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Statement of Barmak Nassirian NACIQI

Statement of Barmak Nassirian NACIQI

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Published by Barmak Nassirian
Testimony before NICIQI
Testimony before NICIQI

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Published by: Barmak Nassirian on Feb 15, 2013
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05/31/2014

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National Advisory Committee onInstitutional Quality and IntegrityFebruary 3-4, 2011
Statement by Barmak NassirianAssociate Executive DirectorAmerican Association of Collegiate Registrars and Admissions Officers(AACRAO)
 
 
My name is Barmak Nassirian and I am Associate Executive Director with the AmericanAssociation of Collegiate Registrars and Admissions Officers. I appreciate this opportunity toshare my views regarding the strengths and weaknesses of our postsecondary accreditationsystem with the Committee as it develops its recommendations to strengthen and improveaccreditation.AACRAO is a non-profit association of more than 2,500 institutions of higher education andsome 10,000 campus enrollment services officials. Our members play a central role in protectingand maintaining the academic integrity of their institutions as admissions gatekeepers and asenforcers of the institutional academic policies on the basis of which academic credits andcredentials are earned. As key stakeholders on behalf of their own institutions, they also have asystemic interest in the academic integrity of other institutions because they rely on credits andcredentials granted by high schools and previously attended colleges and universities.Over the course of the past decade, our members have become increasingly alarmed by adramatic rise in the number of diploma mills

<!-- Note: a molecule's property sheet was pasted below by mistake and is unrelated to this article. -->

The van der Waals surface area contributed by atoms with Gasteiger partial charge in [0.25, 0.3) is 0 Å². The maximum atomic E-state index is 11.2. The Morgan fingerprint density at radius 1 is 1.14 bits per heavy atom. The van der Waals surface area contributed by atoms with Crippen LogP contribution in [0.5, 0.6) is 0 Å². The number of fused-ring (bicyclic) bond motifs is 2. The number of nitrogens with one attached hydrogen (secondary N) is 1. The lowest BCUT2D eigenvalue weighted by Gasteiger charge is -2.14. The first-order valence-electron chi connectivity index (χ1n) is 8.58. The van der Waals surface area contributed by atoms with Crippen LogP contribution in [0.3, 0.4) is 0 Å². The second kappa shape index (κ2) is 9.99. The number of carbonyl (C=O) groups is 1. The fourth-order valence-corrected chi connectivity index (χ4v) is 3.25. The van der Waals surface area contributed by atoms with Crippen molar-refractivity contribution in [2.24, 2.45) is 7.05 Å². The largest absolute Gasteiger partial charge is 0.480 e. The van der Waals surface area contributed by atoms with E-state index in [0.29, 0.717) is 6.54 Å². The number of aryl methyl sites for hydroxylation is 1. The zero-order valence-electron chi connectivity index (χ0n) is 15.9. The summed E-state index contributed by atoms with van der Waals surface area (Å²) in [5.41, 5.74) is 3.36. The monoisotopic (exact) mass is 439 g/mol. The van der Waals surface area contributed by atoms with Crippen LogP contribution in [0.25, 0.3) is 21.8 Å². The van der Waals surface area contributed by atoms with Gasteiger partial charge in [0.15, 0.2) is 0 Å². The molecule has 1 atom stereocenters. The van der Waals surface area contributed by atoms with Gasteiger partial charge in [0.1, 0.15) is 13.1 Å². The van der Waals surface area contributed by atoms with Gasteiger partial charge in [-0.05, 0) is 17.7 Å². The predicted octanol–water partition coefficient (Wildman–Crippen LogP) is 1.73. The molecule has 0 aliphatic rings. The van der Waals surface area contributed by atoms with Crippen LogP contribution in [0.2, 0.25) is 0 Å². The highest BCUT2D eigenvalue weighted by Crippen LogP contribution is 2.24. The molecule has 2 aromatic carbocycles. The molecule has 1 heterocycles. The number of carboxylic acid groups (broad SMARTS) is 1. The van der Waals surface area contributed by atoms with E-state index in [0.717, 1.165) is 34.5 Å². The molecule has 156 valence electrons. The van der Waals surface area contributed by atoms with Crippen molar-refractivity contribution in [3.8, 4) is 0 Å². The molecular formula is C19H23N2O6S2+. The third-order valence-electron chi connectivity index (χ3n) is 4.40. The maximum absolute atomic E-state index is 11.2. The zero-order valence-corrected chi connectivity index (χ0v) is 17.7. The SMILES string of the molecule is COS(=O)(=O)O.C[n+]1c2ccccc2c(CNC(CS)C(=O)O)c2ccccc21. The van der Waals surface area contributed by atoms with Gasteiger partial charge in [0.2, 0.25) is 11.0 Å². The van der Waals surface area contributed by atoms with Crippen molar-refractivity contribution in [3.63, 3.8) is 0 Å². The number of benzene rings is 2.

— 
from fake
“high schools” to
phony
“doctoral”
institutions
 — 
and the proliferation of applications based on fraudulent and questionablecredentials. The constant battle against ever more sophisticated fraud and abuse now occupies a
major aspect of our members’ professional responsibilities.